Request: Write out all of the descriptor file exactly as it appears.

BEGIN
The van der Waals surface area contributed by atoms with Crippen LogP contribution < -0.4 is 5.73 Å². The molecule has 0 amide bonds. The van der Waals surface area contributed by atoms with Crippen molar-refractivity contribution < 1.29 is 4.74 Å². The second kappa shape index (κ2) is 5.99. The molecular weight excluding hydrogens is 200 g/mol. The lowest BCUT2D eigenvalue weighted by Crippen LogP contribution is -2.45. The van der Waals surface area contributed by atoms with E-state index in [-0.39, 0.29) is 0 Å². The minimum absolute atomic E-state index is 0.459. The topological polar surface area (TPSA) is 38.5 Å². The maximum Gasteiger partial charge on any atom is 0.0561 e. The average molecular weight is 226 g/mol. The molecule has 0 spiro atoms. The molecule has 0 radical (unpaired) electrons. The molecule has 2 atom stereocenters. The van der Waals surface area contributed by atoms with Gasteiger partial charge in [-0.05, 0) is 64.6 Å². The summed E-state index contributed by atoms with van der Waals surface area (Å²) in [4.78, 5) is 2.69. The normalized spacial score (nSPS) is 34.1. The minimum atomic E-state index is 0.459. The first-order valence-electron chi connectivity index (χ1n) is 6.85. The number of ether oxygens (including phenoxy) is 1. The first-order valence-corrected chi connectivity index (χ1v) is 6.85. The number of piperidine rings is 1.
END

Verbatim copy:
The van der Waals surface area contributed by atoms with Crippen LogP contribution < -0.4 is 5.73 Å². The molecule has 0 amide bonds. The van der Waals surface area contributed by atoms with Crippen molar-refractivity contribution < 1.29 is 4.74 Å². The second kappa shape index (κ2) is 5.99. The molecular weight excluding hydrogens is 200 g/mol. The lowest BCUT2D eigenvalue weighted by Crippen LogP contribution is -2.45. The van der Waals surface area contributed by atoms with E-state index in [-0.39, 0.29) is 0 Å². The minimum absolute atomic E-state index is 0.459. The topological polar surface area (TPSA) is 38.5 Å². The maximum Gasteiger partial charge on any atom is 0.0561 e. The average molecular weight is 226 g/mol. The molecule has 0 spiro atoms. The molecule has 0 radical (unpaired) electrons. The molecule has 2 atom stereocenters. The van der Waals surface area contributed by atoms with Gasteiger partial charge in [-0.05, 0) is 64.6 Å². The summed E-state index contributed by atoms with van der Waals surface area (Å²) in [4.78, 5) is 2.69. The normalized spacial score (nSPS) is 34.1. The minimum atomic E-state index is 0.459. The first-order valence-electron chi connectivity index (χ1n) is 6.85. The number of ether oxygens (including phenoxy) is 1. The first-order valence-corrected chi connectivity index (χ1v) is 6.85. The number of piperidine rings is 1.